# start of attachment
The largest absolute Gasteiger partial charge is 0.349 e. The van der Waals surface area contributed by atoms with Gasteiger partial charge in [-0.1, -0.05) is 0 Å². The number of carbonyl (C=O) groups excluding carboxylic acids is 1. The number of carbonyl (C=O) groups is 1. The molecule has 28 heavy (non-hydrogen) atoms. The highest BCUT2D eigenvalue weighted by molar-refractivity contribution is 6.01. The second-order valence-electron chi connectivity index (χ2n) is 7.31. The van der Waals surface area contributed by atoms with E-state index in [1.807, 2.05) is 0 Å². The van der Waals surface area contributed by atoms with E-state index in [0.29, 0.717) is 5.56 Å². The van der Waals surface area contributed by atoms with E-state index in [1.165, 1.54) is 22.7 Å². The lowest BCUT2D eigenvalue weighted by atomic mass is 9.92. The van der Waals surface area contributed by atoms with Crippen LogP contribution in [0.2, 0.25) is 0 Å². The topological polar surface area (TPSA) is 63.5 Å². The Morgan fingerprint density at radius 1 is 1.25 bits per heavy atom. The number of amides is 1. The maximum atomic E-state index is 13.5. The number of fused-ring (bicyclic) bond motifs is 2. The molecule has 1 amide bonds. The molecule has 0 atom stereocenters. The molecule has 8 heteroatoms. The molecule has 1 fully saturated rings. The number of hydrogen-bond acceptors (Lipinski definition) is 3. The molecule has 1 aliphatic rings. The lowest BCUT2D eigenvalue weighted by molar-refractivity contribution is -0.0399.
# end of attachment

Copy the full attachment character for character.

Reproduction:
The largest absolute Gasteiger partial charge is 0.349 e. The van der Waals surface area contributed by atoms with Gasteiger partial charge in [-0.1, -0.05) is 0 Å². The number of carbonyl (C=O) groups excluding carboxylic acids is 1. The number of carbonyl (C=O) groups is 1. The molecule has 28 heavy (non-hydrogen) atoms. The highest BCUT2D eigenvalue weighted by molar-refractivity contribution is 6.01. The second-order valence-electron chi connectivity index (χ2n) is 7.31. The van der Waals surface area contributed by atoms with E-state index in [1.807, 2.05) is 0 Å². The van der Waals surface area contributed by atoms with E-state index in [0.29, 0.717) is 5.56 Å². The van der Waals surface area contributed by atoms with E-state index in [1.165, 1.54) is 22.7 Å². The lowest BCUT2D eigenvalue weighted by atomic mass is 9.92. The van der Waals surface area contributed by atoms with Crippen LogP contribution in [0.2, 0.25) is 0 Å². The topological polar surface area (TPSA) is 63.5 Å². The Morgan fingerprint density at radius 1 is 1.25 bits per heavy atom. The number of amides is 1. The maximum atomic E-state index is 13.5. The number of fused-ring (bicyclic) bond motifs is 2. The molecule has 1 amide bonds. The molecule has 0 atom stereocenters. The molecule has 8 heteroatoms. The molecule has 1 fully saturated rings. The number of hydrogen-bond acceptors (Lipinski definition) is 3. The molecule has 1 aliphatic rings. The lowest BCUT2D eigenvalue weighted by molar-refractivity contribution is -0.0399.